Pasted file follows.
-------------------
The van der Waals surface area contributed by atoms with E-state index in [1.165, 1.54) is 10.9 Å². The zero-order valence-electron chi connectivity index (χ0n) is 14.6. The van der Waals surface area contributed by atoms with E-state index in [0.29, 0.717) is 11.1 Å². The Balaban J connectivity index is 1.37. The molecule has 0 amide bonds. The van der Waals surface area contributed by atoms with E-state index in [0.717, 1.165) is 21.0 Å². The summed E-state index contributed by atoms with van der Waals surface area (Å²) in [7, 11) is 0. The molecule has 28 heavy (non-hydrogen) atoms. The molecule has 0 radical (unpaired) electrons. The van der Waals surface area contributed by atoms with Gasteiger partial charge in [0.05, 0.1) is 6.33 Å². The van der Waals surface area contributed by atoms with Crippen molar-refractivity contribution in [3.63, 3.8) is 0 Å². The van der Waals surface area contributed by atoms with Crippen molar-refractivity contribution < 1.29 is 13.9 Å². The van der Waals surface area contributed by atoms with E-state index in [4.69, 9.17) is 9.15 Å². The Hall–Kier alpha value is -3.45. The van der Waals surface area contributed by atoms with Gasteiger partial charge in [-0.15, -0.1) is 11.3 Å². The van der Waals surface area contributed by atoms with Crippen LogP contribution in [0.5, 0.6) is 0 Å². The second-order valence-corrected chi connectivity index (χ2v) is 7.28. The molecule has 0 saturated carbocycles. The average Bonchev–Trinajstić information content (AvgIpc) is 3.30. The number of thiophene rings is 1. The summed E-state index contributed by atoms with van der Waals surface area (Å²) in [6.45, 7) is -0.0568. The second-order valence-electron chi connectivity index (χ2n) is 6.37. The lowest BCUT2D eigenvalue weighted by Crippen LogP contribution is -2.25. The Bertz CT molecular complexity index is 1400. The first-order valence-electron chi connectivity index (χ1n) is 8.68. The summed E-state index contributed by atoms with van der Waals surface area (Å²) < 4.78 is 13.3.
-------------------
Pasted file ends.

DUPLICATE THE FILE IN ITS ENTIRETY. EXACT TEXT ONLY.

The van der Waals surface area contributed by atoms with E-state index in [1.165, 1.54) is 10.9 Å². The zero-order valence-electron chi connectivity index (χ0n) is 14.6. The van der Waals surface area contributed by atoms with E-state index in [0.29, 0.717) is 11.1 Å². The Balaban J connectivity index is 1.37. The molecule has 0 amide bonds. The van der Waals surface area contributed by atoms with E-state index in [0.717, 1.165) is 21.0 Å². The summed E-state index contributed by atoms with van der Waals surface area (Å²) in [7, 11) is 0. The molecule has 28 heavy (non-hydrogen) atoms. The molecule has 0 radical (unpaired) electrons. The van der Waals surface area contributed by atoms with Gasteiger partial charge in [0.05, 0.1) is 6.33 Å². The van der Waals surface area contributed by atoms with Crippen molar-refractivity contribution in [3.63, 3.8) is 0 Å². The van der Waals surface area contributed by atoms with Crippen molar-refractivity contribution < 1.29 is 13.9 Å². The van der Waals surface area contributed by atoms with E-state index in [4.69, 9.17) is 9.15 Å². The Hall–Kier alpha value is -3.45. The van der Waals surface area contributed by atoms with Gasteiger partial charge in [-0.15, -0.1) is 11.3 Å². The van der Waals surface area contributed by atoms with Crippen LogP contribution in [0.5, 0.6) is 0 Å². The second-order valence-corrected chi connectivity index (χ2v) is 7.28. The molecule has 0 saturated carbocycles. The average Bonchev–Trinajstić information content (AvgIpc) is 3.30. The number of thiophene rings is 1. The summed E-state index contributed by atoms with van der Waals surface area (Å²) in [6.45, 7) is -0.0568. The second-order valence-electron chi connectivity index (χ2n) is 6.37. The lowest BCUT2D eigenvalue weighted by Crippen LogP contribution is -2.25. The Bertz CT molecular complexity index is 1400. The first-order valence-electron chi connectivity index (χ1n) is 8.68. The summed E-state index contributed by atoms with van der Waals surface area (Å²) < 4.78 is 13.3.